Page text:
|Address:||100-102 South Main Street|
|Architectural Style:||Second Empire|
|Year Built:||c. 1860s, altered c. 1880s|
|Original Owner:||Levi B. Ward|
Levi B. Ward was born on April 10, 1808 in Brandon, Vermont. When he was six years old, his parents moved the family to Zanesville, Ohio, prior to moving to Knox County in January, 1816. Ward grew up farming with his father, but in 1842, he decided to try his hand in the mercantile business. This venture lasted approximately four years, when he returned to farming. Ward reverted back to mercantilism in 1874, when he opened a jewelry store with his son. The building on the corner was likely built around this time specifically for Ward, whose store was located in the corner storefront.
The Levi B. Ward Building is prominently located on the southeast corner of South Main and Vine Streets. Originally constructed as a three-story Italianate structure, it is unknown when the mansard roof was added to create the four-story Second Empire structure that exists today, but it was prior to 1874, as seen in an historical photograph predating that time. As the only building sporting Second Empire architecture in the Downtown Mount Vernon Historic District, this building greatly supports the historic and architectural fabric of the commercial downtown area. The roof is executed in patterned slate, with four gabled dormers and two brick chimneys projecting from the roofline. The cornice has large stylized brackets, with frieze panels and three smaller brackets between each. A distinctive feature, other than the large mansard roof, is the oversized central 3rd-story window facing Vine Street. The entrance to the upper levels is located in the center of the 2nd story on the East Vine Street side. Historic photographs reveal that the stairs originally rose from the opposite direction, and a small wood-frame structure was housed beneath the stairs.
The brick structure located at 4-6 East Vine Street serves as an extension to the Levi B. Ward Building. The exact year of construction is unknown, but it was likely sometime in the 1860s or 1870s, together with the Levi B. Ward Building proper. The most prominent feature of this extension is the large studio skylight dominating the 3rd story, with an equally large decorative slip that matches the frieze panels of the main building. This slip sill is actually a remnant of the previous window that occupied this space. A vertical skylight appears in this building as early as 1874, as seen in an historic photograph, but it is unknown when the skylight was altered to the much larger slanted window present today. The other windows in this extension are very plain in contrast.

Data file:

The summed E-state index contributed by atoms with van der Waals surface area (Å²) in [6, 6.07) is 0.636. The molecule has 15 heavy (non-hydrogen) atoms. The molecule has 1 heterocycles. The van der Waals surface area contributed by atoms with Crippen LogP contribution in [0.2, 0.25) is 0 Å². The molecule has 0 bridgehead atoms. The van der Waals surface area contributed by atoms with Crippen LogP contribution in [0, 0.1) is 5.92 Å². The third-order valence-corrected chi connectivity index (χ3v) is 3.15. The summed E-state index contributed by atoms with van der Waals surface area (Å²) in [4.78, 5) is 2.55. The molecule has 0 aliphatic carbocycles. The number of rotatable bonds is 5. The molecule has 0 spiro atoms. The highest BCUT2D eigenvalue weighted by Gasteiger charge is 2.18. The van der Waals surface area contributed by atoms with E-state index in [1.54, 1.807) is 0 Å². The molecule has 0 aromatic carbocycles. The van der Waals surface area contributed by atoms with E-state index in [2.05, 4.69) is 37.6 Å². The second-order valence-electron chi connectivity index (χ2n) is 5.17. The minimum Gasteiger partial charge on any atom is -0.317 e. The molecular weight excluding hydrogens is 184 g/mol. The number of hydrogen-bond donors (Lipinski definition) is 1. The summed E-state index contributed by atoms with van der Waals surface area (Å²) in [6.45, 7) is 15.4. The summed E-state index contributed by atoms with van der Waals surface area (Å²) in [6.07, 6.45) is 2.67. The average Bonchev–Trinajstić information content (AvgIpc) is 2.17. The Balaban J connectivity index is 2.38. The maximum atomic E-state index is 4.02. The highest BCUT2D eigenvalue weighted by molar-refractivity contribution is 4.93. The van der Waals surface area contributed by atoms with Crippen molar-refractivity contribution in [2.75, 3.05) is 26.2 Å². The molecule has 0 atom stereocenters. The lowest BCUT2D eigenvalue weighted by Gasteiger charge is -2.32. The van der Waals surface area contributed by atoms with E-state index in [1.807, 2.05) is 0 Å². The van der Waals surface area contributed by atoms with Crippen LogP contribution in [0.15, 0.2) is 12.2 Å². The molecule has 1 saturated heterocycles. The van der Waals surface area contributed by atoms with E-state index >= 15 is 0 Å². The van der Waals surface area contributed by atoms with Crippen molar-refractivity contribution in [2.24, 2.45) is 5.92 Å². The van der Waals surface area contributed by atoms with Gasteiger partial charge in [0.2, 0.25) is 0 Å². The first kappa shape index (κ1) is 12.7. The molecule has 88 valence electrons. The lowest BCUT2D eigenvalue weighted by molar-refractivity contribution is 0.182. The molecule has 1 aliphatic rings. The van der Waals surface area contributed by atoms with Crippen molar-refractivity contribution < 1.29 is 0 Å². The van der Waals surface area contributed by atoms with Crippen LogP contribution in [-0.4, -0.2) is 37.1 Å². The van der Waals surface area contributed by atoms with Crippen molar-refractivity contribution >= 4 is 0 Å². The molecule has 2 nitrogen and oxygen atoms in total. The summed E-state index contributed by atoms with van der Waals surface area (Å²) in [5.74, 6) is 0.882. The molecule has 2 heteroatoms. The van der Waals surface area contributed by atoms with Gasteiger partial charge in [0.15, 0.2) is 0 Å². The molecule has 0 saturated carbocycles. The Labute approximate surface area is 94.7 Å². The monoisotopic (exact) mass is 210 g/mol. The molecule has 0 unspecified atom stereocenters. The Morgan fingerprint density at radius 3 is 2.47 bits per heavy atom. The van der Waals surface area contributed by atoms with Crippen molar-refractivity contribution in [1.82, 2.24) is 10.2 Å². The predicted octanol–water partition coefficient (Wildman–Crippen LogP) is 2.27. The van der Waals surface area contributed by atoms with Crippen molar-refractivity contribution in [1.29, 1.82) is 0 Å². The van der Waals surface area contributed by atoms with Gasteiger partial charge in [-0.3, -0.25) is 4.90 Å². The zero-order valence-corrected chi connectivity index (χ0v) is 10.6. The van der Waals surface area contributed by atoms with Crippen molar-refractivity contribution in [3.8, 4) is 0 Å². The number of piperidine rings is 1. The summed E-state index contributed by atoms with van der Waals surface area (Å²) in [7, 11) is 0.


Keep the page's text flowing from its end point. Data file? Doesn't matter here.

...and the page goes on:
Fred S. Crowell, one of the most prominent early photographers in Mount Vernon's history, occupied the 3rd floor of this extension sometime in the 1880s, using the large single room for his photography studio. Early cameras needed a great deal of light to produce quality photographs, so it may have been under Crowell's direction that the skylight was added. Crowell was born in Huron County, Ohio on April 26, 1844, and arrived in Mount Vernon with his family when he was twelve years old. He began working as a bookseller and stationer under Moses White, with whom he remained for two years. He then began working with Hyde & Young Jewelers, where he remained for another two years, at which time he began working at Payne's gallery. It was here that he became familiar with photography. Crowell remained with Payne for a single year, after which he traveled throughout the State of Ohio and northwestern Pennsylvania working with various galleries, learning more about the photography trade. In 1866, he returned to Knox County and bought a small photography gallery in Fredericktown. After three years, needing more space for his growing business, he sold the Fredericktown establishment and relocated to Mount Vernon in 1869. Crowell's reputation grew so that he eventually had the largest establishment within the county, selling everything from photographs to general photo-related merchandise, such as picture frames, cards, art goods, and general material for amateur photographers.